Feike Sijbesma, the CEO of Royal DSM, participated in the first Room for Discussion interview of the year, on the 15th of January.
In all honesty, many people, including myself, did not fully grasp the magnitude of Royal DSM. Their products are part of our daily lives without us even remotely realizing it. From almost all the food in your fridge to your waterproof jacket, at some point in their production, a Royal DSM product was involved. To be more precise, Royal DSM is a supplier of a multitude of production materials for daily-use products. You can, therefore, see the company as an important player from the shadows that dictates the colour of your OMEGA enriched eggs. As such, it seemed rather expected that the first questions were intended to get to know the man behind it all.
Calm and confident, Feike Sijbesma steps on the stage. Filled with a calm atmosphere and moderate attendance, the E-hall was preparing for a civil and entertaining discussion with “the Dutch Elon Musk”. Modest about his powerful position, and with training in biology and business that seems to fit his position perfectly, Mr Sijbesma likes hockey, reading and is still uncertain about binge-watching series on Netflix. He sees himself as a biologist first and considers evolution and transition as primordial for the long-run success of a company. Those principles seem to be exactly the recipe that he used for Royal DSM since 2007.
The Transition of Royal DSM
Starting from coal production and one of the most polluting companies in the Netherlands, and now being at the upfront of the nutrition, health and sustainable living industry, it is clear that DSM has seen a clear change of direction. With a complete rebranding and acquisition of more than 25 new businesses, Mr Sijbesma has lived up to his adaptive strategy. Citing Darwin’s “On the Origin of Species”, he believes that, as in the living kingdom, the fittest company is the one that survives.
A believer in the change towards sustainability and cyclical economies, he sees power in conducting a business model that is going to make the world a better place. His adverseness towards defining the performance of the firm from the point of view of financial indices further stressed this point.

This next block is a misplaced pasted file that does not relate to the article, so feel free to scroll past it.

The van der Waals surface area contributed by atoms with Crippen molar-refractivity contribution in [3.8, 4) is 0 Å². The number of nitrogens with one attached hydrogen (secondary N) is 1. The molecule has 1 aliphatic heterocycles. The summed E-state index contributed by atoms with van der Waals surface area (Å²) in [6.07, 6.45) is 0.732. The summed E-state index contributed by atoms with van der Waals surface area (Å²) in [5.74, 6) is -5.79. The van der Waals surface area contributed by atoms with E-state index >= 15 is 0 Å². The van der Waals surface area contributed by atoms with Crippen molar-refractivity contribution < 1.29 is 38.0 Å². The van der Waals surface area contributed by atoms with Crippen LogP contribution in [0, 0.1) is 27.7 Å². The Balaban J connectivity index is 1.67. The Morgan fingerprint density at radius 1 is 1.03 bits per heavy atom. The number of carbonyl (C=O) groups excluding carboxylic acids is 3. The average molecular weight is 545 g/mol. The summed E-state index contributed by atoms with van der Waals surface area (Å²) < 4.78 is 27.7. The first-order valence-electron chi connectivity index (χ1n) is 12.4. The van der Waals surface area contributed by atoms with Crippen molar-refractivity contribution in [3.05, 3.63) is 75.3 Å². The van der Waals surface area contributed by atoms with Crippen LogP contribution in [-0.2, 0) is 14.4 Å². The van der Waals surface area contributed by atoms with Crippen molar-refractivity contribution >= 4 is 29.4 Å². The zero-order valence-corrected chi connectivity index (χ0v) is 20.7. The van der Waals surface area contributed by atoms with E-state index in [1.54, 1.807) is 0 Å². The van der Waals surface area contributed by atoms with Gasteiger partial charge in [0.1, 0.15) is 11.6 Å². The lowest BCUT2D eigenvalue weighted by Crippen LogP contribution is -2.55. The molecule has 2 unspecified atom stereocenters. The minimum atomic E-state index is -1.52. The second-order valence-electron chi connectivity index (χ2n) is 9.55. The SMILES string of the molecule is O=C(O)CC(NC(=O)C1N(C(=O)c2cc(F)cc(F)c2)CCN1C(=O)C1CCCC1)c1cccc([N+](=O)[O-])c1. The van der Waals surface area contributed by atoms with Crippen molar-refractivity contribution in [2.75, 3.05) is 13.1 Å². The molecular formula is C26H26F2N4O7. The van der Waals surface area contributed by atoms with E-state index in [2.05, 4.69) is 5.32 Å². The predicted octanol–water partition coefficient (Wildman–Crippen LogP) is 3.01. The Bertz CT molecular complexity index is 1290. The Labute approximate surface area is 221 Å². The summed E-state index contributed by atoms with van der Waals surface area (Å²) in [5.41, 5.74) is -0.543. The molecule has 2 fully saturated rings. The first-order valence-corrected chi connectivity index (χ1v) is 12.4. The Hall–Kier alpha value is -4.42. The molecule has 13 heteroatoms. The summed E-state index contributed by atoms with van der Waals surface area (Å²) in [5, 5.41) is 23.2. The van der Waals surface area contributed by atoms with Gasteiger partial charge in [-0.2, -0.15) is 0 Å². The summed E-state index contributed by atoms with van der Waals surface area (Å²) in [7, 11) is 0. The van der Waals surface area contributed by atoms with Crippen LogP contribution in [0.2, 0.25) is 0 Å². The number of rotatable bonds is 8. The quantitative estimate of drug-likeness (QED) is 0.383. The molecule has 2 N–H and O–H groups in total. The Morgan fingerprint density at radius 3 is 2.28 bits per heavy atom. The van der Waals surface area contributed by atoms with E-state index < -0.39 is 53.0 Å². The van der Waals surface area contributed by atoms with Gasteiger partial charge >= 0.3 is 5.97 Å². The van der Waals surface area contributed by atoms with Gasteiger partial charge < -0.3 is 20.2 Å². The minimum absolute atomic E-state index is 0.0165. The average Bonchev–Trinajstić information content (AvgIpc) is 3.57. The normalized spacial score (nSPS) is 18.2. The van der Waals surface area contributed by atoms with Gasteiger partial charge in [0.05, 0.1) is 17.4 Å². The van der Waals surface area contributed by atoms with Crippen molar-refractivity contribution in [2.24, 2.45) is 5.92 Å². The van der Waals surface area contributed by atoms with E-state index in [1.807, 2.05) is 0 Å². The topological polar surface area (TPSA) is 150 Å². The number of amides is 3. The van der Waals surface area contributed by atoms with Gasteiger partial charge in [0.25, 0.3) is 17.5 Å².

With transition often comes resistance. When asked about leadership strategies in these circumstances, Mr Sijbesma turned out to be rather keen on rhetoric. He stressed that gradual and long-term processes are often more stable and that “seducing” people is a very important part of his strategy. As an advisor for the Chinese premier, he stressed cultural understanding and listening to others’ points of view, as it is easy to fall into the trap that you have it better figured out, when in fact everybody has their shortcomings.
Holding a multitude of external positions, such as being a member of the Global CEO Council and Co-Chair of the High-Level Assembly of the Carbon Pricing Leadership Coalition (CPLC), Mr Sijbesma has a rather broad perspective that influences his daily business decisions. He discussed how believing that you left the world a better place than how you found it is one of his daily driving factors. This personal mantra also influences his involvement in sustainability and the partnership with the United Nations’ World Food Programme.
Asked about the problems that our world is facing right now, Mr Sijbesma said that despite many problems, world hunger seems to be one that he does not understand. Torn between the feasibility of ending the problem and understanding that a corporation is not a charity, he did not give a concrete solution of how to do so. However, he puts his hopes in the initiatives and determination of the new generations.
Furthermore, while answering questions about increasing carbon pricing, he stated that there is a need for an increase in price that will provide a real incentive for companies to change the behaviour. He believes that without a significant increase, companies do not consider finding an alternative that will reduce carbon emissions.
Throughout the interview, a theme of “great power brings great responsibility” could be sensed. Mr Sijbesma seems to fully comprehend that, stating that people that are able to influence something and do not recognize that responsibility could be a bigger threat than we realize. He seems to truly be an optimist regarding both our generation and the future of our planet. His cordiality and respect towards both the audience and interviewers defining his strong, but understanding persona.